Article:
Better late than never
Last week’s announcement by ESPN that female athletes will be paid the same amount in prize money as their male counterparts at the Winter X Games officially ushered the Aspen event into the 21st century.
Pay inequity in athletics long has been an issue, be it in the corporate suites or on the playing fields. And the X Games certainly isn’t the first sporting event to pay men more than women.
It was not until 2007 that the most prestigious event in tennis, Wimbledon, paid female athletes the same prize money as males, following the cue of the French Open, which announced a year earlier that the purse would be the same for both genders.
According to the Women’s Sports Foundation, male vice presidents of corporations that sponsor sporting events received salaries 70 percent higher than women in the same positions in 2000.
To be fair, sports executives have defended the pay gap, arguing that male athletic events pay the bills, whether it’s through tickets sales, TV ratings or sponsors.
So it’s not always a clear-cut argument, but we are confused about ESPN’s pay gap for its athletes, considering that one of the hallmarks of the X Games franchise has been its progressive, going-against-the-grain, ultra-hip approach to sport. We cannot help but notice that, when it comes to payoffs, this so-called trend-setting event had been operating like a good ol’ boys club ” until just recently.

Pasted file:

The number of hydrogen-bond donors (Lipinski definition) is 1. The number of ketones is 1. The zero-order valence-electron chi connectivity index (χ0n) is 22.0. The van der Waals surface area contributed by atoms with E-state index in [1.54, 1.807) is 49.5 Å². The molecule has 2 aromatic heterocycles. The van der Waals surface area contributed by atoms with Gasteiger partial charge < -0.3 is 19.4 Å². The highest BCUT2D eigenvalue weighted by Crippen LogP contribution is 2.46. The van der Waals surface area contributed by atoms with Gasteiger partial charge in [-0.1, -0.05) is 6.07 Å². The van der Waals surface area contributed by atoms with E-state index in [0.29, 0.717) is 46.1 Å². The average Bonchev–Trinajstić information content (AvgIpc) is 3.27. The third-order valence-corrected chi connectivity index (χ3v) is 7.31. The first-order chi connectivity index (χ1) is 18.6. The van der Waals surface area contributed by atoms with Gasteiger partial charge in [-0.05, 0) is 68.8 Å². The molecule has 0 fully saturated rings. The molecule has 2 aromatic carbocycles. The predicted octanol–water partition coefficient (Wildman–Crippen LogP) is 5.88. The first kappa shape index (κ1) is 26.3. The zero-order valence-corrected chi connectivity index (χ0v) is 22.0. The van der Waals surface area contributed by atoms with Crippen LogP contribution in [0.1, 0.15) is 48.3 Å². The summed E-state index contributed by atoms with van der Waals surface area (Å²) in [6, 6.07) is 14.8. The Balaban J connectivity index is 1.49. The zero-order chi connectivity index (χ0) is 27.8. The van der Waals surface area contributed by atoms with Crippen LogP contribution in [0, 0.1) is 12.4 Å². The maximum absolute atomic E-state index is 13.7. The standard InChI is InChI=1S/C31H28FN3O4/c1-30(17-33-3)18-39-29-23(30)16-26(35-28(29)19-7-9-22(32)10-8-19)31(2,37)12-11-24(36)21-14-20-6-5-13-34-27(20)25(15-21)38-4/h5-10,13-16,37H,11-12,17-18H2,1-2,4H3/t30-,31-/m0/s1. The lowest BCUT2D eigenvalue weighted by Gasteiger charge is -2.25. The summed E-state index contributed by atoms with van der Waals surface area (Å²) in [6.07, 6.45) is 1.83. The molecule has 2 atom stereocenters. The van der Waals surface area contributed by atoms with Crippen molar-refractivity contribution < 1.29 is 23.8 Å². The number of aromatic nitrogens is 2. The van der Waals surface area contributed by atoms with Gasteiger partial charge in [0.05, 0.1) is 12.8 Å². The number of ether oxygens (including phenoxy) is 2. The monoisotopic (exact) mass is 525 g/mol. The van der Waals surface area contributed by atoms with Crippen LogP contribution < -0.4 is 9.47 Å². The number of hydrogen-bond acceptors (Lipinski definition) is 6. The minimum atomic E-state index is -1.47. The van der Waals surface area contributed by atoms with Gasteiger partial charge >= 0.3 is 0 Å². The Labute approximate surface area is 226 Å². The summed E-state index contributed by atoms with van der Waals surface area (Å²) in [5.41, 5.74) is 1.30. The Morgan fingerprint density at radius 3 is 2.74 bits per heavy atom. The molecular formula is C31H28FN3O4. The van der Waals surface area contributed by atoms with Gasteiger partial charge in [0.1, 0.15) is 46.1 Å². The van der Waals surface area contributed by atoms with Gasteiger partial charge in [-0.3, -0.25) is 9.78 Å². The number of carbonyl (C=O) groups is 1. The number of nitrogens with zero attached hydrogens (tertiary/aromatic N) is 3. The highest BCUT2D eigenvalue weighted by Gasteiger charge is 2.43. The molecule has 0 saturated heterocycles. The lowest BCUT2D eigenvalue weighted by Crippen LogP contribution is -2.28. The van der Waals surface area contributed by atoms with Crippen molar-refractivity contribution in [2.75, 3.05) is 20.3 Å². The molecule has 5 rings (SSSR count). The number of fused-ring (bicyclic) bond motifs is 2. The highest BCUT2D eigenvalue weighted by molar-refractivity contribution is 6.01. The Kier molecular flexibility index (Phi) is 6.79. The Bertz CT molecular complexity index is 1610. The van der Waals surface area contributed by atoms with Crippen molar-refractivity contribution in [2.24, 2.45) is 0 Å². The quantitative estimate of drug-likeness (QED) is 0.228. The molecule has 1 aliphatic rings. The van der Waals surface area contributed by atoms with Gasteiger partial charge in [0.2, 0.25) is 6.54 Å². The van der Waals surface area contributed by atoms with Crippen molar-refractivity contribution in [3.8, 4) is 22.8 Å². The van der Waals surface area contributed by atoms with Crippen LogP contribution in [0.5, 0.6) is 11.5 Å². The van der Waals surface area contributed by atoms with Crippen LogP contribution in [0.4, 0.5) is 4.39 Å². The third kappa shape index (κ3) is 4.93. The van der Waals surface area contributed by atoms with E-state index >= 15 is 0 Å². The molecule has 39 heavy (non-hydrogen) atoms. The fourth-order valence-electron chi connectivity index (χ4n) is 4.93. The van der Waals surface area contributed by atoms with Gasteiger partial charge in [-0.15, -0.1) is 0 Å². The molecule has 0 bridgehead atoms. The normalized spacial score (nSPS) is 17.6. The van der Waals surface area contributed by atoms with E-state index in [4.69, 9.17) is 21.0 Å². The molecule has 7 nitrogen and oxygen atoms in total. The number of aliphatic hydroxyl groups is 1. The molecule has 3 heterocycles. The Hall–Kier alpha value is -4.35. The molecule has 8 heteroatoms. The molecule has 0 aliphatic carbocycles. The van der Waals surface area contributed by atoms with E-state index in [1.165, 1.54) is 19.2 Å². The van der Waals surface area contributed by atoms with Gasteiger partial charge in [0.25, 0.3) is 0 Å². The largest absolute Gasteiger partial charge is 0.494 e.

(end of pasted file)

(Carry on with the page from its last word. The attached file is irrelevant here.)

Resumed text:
Just as ironic is that ESPN, the title sponsor of both the summer and winter X Games, has done investigative reports on the discrepancies of pay for male and female athletes.
Apparently discussions began in 2006, when the nonprofit skateboard foundation Alliance began to lobby X Games brass for equal pay.
“This is a positive thing,” X Games spokeswoman Katie Moses Swope recently told The Aspen Times. “We felt we wanted to recognize the talent and the caliber of these athletes. You’re going to have differences in talent in the X Games, but how athletes have progressed in certain disciplines, that’s how we based our decision.”
Whether Moses Swope is spinning, we’ll never truly know. All we do know is that, while we certainly support ESPN’s decision, we wonder why this didn’t happen at the event’s inception 13 years ago.
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